The Drawers - New Collages by Scott P. Ellis  Commentary by Ashley Johnson

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Scott P. Ellis:

New Collages 2007-2009

Mass media devours and enslaves our modern culture even as we consume it. Communications theorist, Marshall McLuhan, famous for his statement “ The medium is the message”, considered media as "extensions" of our bodies and minds. He contended that the invention of print technology allowed us to organize social concepts like individualism, capitalism and democracy. His dire prediction was that electronic media, in replacing print, would lead away from individualism to a collective identity and the global village.

For Scott Ellis, the magazine wasteland that McLuhan predicted has become his fertile compost heap. Ellis’ complex collages dredge through the debris of the 20th century to expose some of the lies and myths that underpin our culture. One wonders what McLuhan would have thought of these works although he did produce his own aural art piece where he made statements while other voices and sounds would interrupt. This is not unlike Ellis’ collages. There is a cacophony of visual interruption.

Even though images and texts are cut out from magazines they still carry residual information. They also elicit memories in the viewer of reading those articles or seeing that image. By combining them into new contexts, Scott magnifies the effect and sets off multiple chains of thought. His imagery is culled from a vast reservoir of types and sources including some that go back to the 1940’s. These naïve pieces of propaganda seem crude and unbelievable to our sophisticated eyes. Yet, sadly, our attitudes to war, and continuing acceptance of the propaganda machine’s messages are revisited in the present-day conflicts between the Middle East and West.

Some of the central myths of our time like belief in the progress of man, the sexual morality of humanity, the basic goodness of democracy, the romance of war and nationalism, the efficient division of labour model, engineering marvels, space exploration, medical experiments, corporate and political leaders working for the common good, the spiritual health of religion. These are all grist to Ellis’ mill. He churns them over and stomps on them all with a wry but desperate sense of black humour.

His titles are particularly ironic: “The Myth, The Mission, The Money” or “How to Build an Empire” or “Welcome to Our Brave New World”. He zeroes in on the hypocrisy of the corporate and political agenda or the belligerence of the West as epitomized by its self appointed leader of the free world, America. Warplanes dot the skyline while soldiers charge across the beaches. Iconic images of Bush, Obama and Osama Bin Laden peer through gaps. A chimp in a suit puffs on a cigarette while a jolly Father Christmas advertises coca cola. A large snail, his shell an American flag, slides blithely across the surface before the eyes of an astonished dinosaur skeleton. The dense absurdity reminds one of Hieronymous Bosch’s works on the follies of man.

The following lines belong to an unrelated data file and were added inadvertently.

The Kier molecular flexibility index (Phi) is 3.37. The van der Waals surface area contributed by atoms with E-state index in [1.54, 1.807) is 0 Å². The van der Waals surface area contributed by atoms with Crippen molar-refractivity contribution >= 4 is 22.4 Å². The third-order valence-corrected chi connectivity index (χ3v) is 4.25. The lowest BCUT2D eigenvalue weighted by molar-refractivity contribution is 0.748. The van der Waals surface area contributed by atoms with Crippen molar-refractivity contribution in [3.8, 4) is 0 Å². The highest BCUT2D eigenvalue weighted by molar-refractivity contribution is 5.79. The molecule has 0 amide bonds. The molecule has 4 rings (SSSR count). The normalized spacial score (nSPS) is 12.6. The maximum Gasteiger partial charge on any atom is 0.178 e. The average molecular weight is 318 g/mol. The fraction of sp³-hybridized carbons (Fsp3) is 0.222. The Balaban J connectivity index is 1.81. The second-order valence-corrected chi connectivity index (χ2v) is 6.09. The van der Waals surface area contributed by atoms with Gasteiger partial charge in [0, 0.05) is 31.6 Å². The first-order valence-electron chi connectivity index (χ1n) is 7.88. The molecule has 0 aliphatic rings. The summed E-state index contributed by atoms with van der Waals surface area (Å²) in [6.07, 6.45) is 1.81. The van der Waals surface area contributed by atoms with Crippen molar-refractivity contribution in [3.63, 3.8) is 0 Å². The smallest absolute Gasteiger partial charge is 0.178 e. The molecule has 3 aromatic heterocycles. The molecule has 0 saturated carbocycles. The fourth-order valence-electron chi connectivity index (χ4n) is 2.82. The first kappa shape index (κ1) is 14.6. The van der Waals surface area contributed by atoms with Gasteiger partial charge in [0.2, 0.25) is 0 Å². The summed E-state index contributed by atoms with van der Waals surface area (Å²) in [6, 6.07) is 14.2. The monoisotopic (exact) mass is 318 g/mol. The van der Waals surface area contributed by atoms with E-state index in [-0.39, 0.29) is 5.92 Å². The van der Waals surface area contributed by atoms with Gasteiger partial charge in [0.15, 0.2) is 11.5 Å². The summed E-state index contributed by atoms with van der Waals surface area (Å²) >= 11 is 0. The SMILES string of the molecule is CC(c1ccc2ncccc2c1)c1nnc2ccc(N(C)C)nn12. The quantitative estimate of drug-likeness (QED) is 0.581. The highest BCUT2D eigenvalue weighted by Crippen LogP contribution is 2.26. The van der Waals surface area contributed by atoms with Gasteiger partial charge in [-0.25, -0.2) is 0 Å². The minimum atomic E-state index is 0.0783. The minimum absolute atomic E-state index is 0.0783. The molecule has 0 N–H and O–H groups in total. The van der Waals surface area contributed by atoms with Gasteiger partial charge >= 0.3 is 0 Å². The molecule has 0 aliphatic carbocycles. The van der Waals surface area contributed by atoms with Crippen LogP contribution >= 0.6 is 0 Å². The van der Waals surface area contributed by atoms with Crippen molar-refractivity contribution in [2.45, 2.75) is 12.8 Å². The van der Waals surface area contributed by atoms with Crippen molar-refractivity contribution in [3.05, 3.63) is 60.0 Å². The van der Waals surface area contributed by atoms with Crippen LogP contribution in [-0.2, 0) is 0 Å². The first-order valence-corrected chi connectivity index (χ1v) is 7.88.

Ellis takes aim at religion, sex, corporate greed and political expediency generally, using whatever resources come to hand. Comical vultures can become metaphors for politicians. A Catholic nun and an Islamic woman in a burkha flank a bikini-clad girl in sunglasses. Behind her head is a pair of spread-eagled legs with an American flag in the crotch and the slogan “All the President’s Women” waving overhead. Various currencies float across the surface like balloons. Wall Street: it’s a banquet of exploitation that spans the globe and extends into space.

Magazine imagery is limited in size yet Ellis makes some enormous collages. Each of these is meticulously organized like a puzzle. Nothing is random. Ellis utilizes the underlying structures of colour, form and meaning in his text and images to weave a complex structure across the whole. Rhythms move like waves following shapes or lines of text to establish a subtle infrastructure overall. He uses colour sparingly so a major proportion of the surface is in mid tones, which allows him to set off more dramatic passages of red, yellow or black and white. The surfaces of the collages pulsate with visual movement. Caesuras open up and the viewer moves into the vista, then leaps to the front again or delves down from a new perspective. This visual manipulation of the surface is usually very balanced. In “Mind Over Matter of Things” he explores an oval format. Rhythms extending from the central passages spiral out creating a homogenous surface.

These are highly organized and exquisitely executed art pieces with an intelligent and earnest communication. Emblematic of Ellis’ concerns is a butterfly in “Wheels that make the World Go Round” whose wings are made from a globe of the earth. We live in such a fragile moment and perhaps we are poised on the brink of our own extinction. Ellis reminds us of the festering contagion we have fostered through our greed, intolerance and blind faith. 



Ashley Johnson, Toronto 2009